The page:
Writer Alanna Nash ponders whether she can leave her family's piece of the South behind
I want to tell you a love story. It's about a husband and a wife, the wish they held for their daughter, and the home that they all loved as much as each other. My father, Allan, one of 10 children, started out life unimaginably poor on a hardscrabble piece of ground in West Tennessee. My mother's beginnings were equally meager, growing up in the shadow of the Smokies in East Tennessee.
They met during World War II, when my father was building the bomb in Oak Ridge, and my mother, Emily Kay, was working in retail in Knoxville. She was exquisitely poised and beautiful. He was elegant and movie star handsome. Their attraction was instant.
During the war, my mother moved to Louisville, Kentucky, to represent the Revlon line at an exclusive women's dress shop. My father, smitten, followed her there. They lived in separate rooming houses downtown. In 1947, they married, and shortly afterward, began looking for an apartment. On a Sunday drive, they meandered through Cherokee Park, laid out in 1891 by the father of American landscape architecture, Frederick Law Olmsted. At the "poor end of the street," as my mother liked to say, they happened upon a stunning 5,000-square-foot Southern brick Colonial that had just been constructed.
The home's architect, Edgar Archer, had designed and built a number of government and commercial buildings throughout the state. The Alta Vista Road property, his private residence, was his crowning achievement. He fashioned a stained glass fan over the door, installed copper gutters and downspouts, and filled the home with Italianate tile and chandeliers to please his wife, Marguerite, who hailed from the old country. As a final touch, he added a pink marble fireplace in the basement.
To my mother, the house represented everything she had ever aspired to in life, or ever would. It was the stuff of fantasy.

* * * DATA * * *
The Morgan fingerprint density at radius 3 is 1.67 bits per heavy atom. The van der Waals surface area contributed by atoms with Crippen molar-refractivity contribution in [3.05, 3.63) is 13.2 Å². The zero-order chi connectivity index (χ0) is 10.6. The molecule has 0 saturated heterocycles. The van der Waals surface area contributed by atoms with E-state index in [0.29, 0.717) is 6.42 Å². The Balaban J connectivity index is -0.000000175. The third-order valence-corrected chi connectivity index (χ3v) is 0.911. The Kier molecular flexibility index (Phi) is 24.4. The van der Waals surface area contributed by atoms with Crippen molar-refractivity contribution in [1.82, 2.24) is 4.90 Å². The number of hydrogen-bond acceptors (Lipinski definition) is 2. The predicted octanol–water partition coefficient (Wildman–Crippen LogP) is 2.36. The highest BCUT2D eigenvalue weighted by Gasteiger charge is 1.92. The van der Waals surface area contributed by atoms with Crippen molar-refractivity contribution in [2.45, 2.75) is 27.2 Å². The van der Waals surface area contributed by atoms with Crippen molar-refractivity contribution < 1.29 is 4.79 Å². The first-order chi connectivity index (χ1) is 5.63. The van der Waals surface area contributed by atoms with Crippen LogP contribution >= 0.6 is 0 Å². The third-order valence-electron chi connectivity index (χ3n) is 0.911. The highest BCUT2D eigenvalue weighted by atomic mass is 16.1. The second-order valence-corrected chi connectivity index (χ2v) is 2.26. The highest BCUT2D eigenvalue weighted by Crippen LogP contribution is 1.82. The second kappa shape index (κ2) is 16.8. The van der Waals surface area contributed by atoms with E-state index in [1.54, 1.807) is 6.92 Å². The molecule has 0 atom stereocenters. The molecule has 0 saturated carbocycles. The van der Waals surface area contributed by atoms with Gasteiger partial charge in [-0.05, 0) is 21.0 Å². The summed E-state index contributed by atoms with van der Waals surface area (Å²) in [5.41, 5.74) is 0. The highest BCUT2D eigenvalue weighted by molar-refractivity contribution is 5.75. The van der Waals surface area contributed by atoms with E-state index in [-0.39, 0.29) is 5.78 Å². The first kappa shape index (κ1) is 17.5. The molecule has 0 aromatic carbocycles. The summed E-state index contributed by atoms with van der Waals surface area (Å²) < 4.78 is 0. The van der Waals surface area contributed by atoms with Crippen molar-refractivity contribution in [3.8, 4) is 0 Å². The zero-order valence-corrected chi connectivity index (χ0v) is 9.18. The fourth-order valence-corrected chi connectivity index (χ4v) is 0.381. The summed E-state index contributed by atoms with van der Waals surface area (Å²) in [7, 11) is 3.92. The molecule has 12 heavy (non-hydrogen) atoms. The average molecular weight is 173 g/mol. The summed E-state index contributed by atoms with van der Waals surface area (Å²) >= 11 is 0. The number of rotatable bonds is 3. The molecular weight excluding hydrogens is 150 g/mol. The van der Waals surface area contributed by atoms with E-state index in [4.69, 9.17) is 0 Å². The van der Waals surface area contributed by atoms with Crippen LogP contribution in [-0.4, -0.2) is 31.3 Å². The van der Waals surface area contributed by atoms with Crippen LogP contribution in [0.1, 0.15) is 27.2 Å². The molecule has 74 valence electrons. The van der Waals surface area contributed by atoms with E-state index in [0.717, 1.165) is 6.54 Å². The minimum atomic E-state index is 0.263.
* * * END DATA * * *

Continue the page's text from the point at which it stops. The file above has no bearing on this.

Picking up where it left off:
"I'm going to live there one day," she said, pointing to the home that was wildly beyond any budget that she and her new husband could ever hope to have. My father never forgot it, and 16 years later, the day Archer's widow put the house on the market, my father bought it.
It was his ultimate Valentine to my mother. He tilled four brick-lined rose beds in the sprawling, manicured back lawn (nearly 2 acres) so he might present her with fresh flowers on summer mornings.
And there was another reason he bought it. I had just turned 13 and was intent on building a career as a journalist and biographer.
"I wanted this house," he later told me, "because I thought it would prepare you for anything you wanted to do, anywhere in this world."
In time, we all flourished at Rabbit's Run, so named for the plethora of bunnies that populate the property. My parents loved it so much that they hoped they would die there. After that, the house would go to me. My older sister, Gale, was grown, married, living in Massachusetts, and had never lived in the house. She had no interest in sweating out the steamy Southern summers. Rabbit's Run, then, was my legacy. My way to honor my family. My piece of the South.
And while my parents both had intense pride in our home, we all felt as if we were merely guardians of a fine property that somehow we had been chosen to enjoy, but above all, take care of and preserve to the best of our ability.
Working with a contractor, my father, a real estate agent and appraiser, designed a grand new porch and facade for the house, bringing Corinthian columns in from Pittsburgh by train. He also designed a wooden railing and boxes for the sunporch roof; planted hollies on each side to frame his creation; and, with a helper, built a large toolshed at the back of the property.
"It takes a heap o'livin' in a house t' make it home," poet Edgar A. Guest mused. And together, we did just that, gathering in the living room each Christmas; meeting in the kitchen where my mother made iron skillet cornbread every night; gazing at the back lawn, where my father took neighbor kids on wagon rides; and fixing up the basement where my rock-and-roll band threatened the foundation and rattled my mother upstairs.
It was here, too, that we celebrated birthdays with banana pudding, helped each other through disappointments and illnesses, and mourned the dogs and cats now buried in the yard. We all cried when my father, mowing the lawn, accidentally ran over a rabbit's nest and had tears streaming down his face as he carried a tiny bunny into the house in a vain attempt to save it.